Chaisse: It is unlikely that RCEP parties would have objections to Hong Kong joining the pact. To bolster this statement, it is pertinent to note that Hong Kong is in a stronger position to join RCEP than some other economies because it has completed negotiations with ASEAN, which is a precondition for joining the mega FTA. Further, ASEAN ‘welcomed’ the Hong Kong's interest and stated that it is ‘well-placed to add value to RCEP.’ In addition to ASEAN, Mainland China also supports the Hong Kong Special Administrative Region in joining the RCEP as a separate customs territory, in an effort to help Mainland China and Hong Kong complement each other and achieve common growth. Further, Mainland China is unlikely to object its accession since Hong Kong respects the ‘one country, two systems’ arrangement. However, while Hong Kong has already existing FTAs with 13 RCEP members including ASEAN, China, Australia and New Zealand, it does not presently have individual FTAs with Japan and South Korea. Thereby, RCEP provides Hong Kong an opportunity to take advantage of significant new trade and investment opportunities with these two nations, and vice versa. Thus, it is unlikely that Japan and South Korea would also have any objections to Hong Kong’s participation. Thus, supply chain operators wishing to take advantage from the RCEP’s trade benefits are more ready to incorporate Hong Kong enterprises in their networks.

CTM: What specifically would Hong Kong gain from joining RCEP? What are some of the sectors that joining RCEP would give Hong Kong better access to in specific foreign markets?

Chaisse: Hong Kong, as the central and most international city in the region of Greater Bay Area, thereby enjoys numerous benefits, including a stable financial market, free flow of capital, a good legal framework, and professional services. By joining the RCEP, it will further bolster Hong Kong’s participation in regional economic cooperation. While Hong Kong has free trade agreements with ASEAN, China, Australia, and New Zealand, it currently lacks bilateral agreements with Japan and South Korea. Thus, as a result of entering the RCEP, Hong Kong may be able to take advantage of significant new trade and investment opportunities with these two nations, and vice versa. Further, RCEP will enhance the manifold benefits of multilateralism. By eliminating tariffs on 91 per cent of goods, the RCEP will create a free-trade zone covering nearly 30 per cent of the world’s economy, trade and population. Moreover, considering Hong Kong’s geographical location, the city is going to benefit from both northbound and southbound trade. As a result, RCEP will assist Hong Kong in furthering its integration into the regional value chain and strengthening its economic, trade, and investment ties with RCEP member economies in the region and promoting regional economic growth.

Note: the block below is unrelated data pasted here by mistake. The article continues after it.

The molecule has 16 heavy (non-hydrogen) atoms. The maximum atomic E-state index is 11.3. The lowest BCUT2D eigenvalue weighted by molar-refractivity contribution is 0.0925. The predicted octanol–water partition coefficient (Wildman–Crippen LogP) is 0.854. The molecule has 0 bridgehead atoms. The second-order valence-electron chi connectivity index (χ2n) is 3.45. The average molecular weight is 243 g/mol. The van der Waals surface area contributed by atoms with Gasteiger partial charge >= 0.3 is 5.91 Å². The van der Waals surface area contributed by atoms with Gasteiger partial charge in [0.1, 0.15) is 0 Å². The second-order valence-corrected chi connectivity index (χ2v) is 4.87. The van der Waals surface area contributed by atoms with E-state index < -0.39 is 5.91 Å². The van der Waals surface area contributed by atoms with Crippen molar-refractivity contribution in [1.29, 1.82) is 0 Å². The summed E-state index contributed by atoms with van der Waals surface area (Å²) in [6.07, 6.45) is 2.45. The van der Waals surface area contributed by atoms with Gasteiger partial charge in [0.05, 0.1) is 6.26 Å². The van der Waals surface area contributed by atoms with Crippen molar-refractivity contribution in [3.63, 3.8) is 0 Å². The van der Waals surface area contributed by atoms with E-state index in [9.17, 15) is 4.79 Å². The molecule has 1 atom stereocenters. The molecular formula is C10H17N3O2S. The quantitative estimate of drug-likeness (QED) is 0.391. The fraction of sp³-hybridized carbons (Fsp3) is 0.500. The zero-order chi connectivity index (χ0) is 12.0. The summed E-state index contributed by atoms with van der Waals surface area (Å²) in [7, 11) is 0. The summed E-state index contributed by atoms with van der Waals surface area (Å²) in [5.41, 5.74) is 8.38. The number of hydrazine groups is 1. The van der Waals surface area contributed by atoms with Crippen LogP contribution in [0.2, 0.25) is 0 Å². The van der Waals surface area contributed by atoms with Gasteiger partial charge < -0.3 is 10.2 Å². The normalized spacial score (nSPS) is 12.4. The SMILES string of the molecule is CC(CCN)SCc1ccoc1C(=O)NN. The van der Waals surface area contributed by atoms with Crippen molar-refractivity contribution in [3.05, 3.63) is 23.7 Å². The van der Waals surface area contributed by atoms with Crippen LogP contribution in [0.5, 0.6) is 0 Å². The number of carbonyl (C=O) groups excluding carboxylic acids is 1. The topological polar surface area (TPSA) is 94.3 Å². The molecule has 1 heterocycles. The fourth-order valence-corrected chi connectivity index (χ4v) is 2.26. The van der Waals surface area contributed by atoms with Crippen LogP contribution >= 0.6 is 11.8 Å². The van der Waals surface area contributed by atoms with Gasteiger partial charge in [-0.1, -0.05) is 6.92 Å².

It will also help Hong Kong’s goods and businesses through RCEP measures such as tariff reductions, preferential market access, removal of trade barriers, and simplified customs procedures, among others. Given the fact that the RCEP will help lowering tariffs and cutting red-tapism among its members, it will benefit Hong Kong’s offshore trade and third-party logistics services, in light of Hong Kong’s close ties with member countries as well as its significance as an international trading centre. Hence, RCEP will potentially increase the contribution of that sector to the GDP and employment opportunities. In addition, the RCEP will foster trade and investment relations within the region, thereby creating demand for financial and professional services, in which Hong Kong has strong competitiveness. By effectively consolidating many bilateral FTAs into a uniform framework, the RCEP promises to streamline trade between Hong Kong and practically the whole Asia-Pacific region. Thus, Hong Kong’s participation in RCEP will bring dividends to Hong Kong and the entire Greater Bay Area in trade, cross-border logistics, port shipping, airports, high-end manufacturing and modern services.

According to the Census and Statistics Department, Hong Kong is home to over 9,000 international subsidiaries as of 2020. These include around 1,500 regional corporate headquarters, many of which not only manage supply chains in Mainland China and the nearby ASEAN markets, but also oversee business operations in South Korea, Japan and, in some cases, even Australia and New Zealand. Hence, the elimination of tariff barriers between these markets will reduce costs for many companies operating across the region and pave the way to further integrate and strengthen regional supply chains in the post Covid-19 world. Although RCEP will take many years to develop to its full potential, the FTA could help reinforce Hong Kong’s strategic position as a sourcing and logistics hub in the geographic heart of Asia.

CTM: How long do you think the accession process is likely to take? What are the key issues Hong Kong and the RCEP parties will be negotiating about?

Chaisse: Any country or customs territory can join the RCEP 18 months after it enters into force, according to Article 20.9 of the agreement. The Hong Kong government expressed an early interest in joining RCEP to individual RCEP members at various levels and on various occasions since 2018. Furthermore, after the text-based negotiations were completed in November 2019, the Government of Hong Kong communicated to individual RCEP members, reiterating Hong Kong’s interest in joining RCEP, and received positive responses that its accession to RCEP could be facilitated after the Agreement’s entry into force, in accordance with the relevant and appropriate provisions prescribed in the Agreement. Moreover, the Government of Hong Kong communicated again to the participating members after RCEP was signed in the end of 2021 to reiterate its interest in joining RCEP. Thus, the Hong Kong administration has been actively engaging with RCEP member economies in order to effect discussions on Hong Kong’s accession as soon as possible, with the goal of being among the first batch of economies to join RCEP. It is pertinent to note that Hong Kong has submitted its application for accession in mid-January. Thereby, if things proceed as planned Hong Kong could become a member of RCEP from the middle of 2023 since the RCEP has come into force on January 1, 2022. RCEP prescribes various new rules and requirements pertaining to the issues such as intellectual property, e-commerce, regulation of competition and government procurement. Thus, it is likely that these will be the key issues which Hong Kong and the RCEP parties will be negotiating about.